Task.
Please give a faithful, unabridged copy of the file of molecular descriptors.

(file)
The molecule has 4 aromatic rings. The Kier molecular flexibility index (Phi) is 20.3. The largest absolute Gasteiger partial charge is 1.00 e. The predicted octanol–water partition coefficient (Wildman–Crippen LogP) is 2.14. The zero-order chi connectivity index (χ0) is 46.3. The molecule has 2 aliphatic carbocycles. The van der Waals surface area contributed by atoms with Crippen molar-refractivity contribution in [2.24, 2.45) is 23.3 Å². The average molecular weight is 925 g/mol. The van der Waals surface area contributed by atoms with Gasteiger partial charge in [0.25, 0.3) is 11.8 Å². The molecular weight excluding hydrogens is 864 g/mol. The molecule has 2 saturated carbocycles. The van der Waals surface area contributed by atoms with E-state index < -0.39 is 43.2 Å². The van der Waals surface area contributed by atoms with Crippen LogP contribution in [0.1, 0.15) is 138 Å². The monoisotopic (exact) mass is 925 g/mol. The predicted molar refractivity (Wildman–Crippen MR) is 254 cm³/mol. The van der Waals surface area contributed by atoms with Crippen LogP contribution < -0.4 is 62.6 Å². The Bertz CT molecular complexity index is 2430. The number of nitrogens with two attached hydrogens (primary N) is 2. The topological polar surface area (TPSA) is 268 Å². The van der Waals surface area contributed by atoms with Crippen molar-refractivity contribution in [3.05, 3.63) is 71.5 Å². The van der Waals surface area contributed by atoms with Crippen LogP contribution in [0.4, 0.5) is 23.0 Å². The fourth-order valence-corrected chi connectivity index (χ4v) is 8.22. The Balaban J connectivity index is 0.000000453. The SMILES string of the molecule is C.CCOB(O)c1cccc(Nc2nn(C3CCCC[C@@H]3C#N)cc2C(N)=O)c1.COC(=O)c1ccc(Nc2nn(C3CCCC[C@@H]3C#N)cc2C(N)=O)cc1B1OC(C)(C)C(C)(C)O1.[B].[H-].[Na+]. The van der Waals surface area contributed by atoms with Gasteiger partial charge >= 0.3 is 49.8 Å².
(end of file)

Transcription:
The molecule has 4 aromatic rings. The Kier molecular flexibility index (Phi) is 20.3. The largest absolute Gasteiger partial charge is 1.00 e. The predicted octanol–water partition coefficient (Wildman–Crippen LogP) is 2.14. The zero-order chi connectivity index (χ0) is 46.3. The molecule has 2 aliphatic carbocycles. The van der Waals surface area contributed by atoms with Crippen molar-refractivity contribution in [2.24, 2.45) is 23.3 Å². The average molecular weight is 925 g/mol. The van der Waals surface area contributed by atoms with Gasteiger partial charge in [0.25, 0.3) is 11.8 Å². The molecular weight excluding hydrogens is 864 g/mol. The molecule has 2 saturated carbocycles. The van der Waals surface area contributed by atoms with E-state index < -0.39 is 43.2 Å². The van der Waals surface area contributed by atoms with Crippen LogP contribution in [0.1, 0.15) is 138 Å². The monoisotopic (exact) mass is 925 g/mol. The predicted molar refractivity (Wildman–Crippen MR) is 254 cm³/mol. The van der Waals surface area contributed by atoms with Crippen LogP contribution < -0.4 is 62.6 Å². The Bertz CT molecular complexity index is 2430. The number of nitrogens with two attached hydrogens (primary N) is 2. The topological polar surface area (TPSA) is 268 Å². The van der Waals surface area contributed by atoms with Crippen molar-refractivity contribution in [3.05, 3.63) is 71.5 Å². The van der Waals surface area contributed by atoms with Crippen LogP contribution in [0.4, 0.5) is 23.0 Å². The fourth-order valence-corrected chi connectivity index (χ4v) is 8.22. The Balaban J connectivity index is 0.000000453. The SMILES string of the molecule is C.CCOB(O)c1cccc(Nc2nn(C3CCCC[C@@H]3C#N)cc2C(N)=O)c1.COC(=O)c1ccc(Nc2nn(C3CCCC[C@@H]3C#N)cc2C(N)=O)cc1B1OC(C)(C)C(C)(C)O1.[B].[H-].[Na+]. The van der Waals surface area contributed by atoms with Gasteiger partial charge >= 0.3 is 49.8 Å².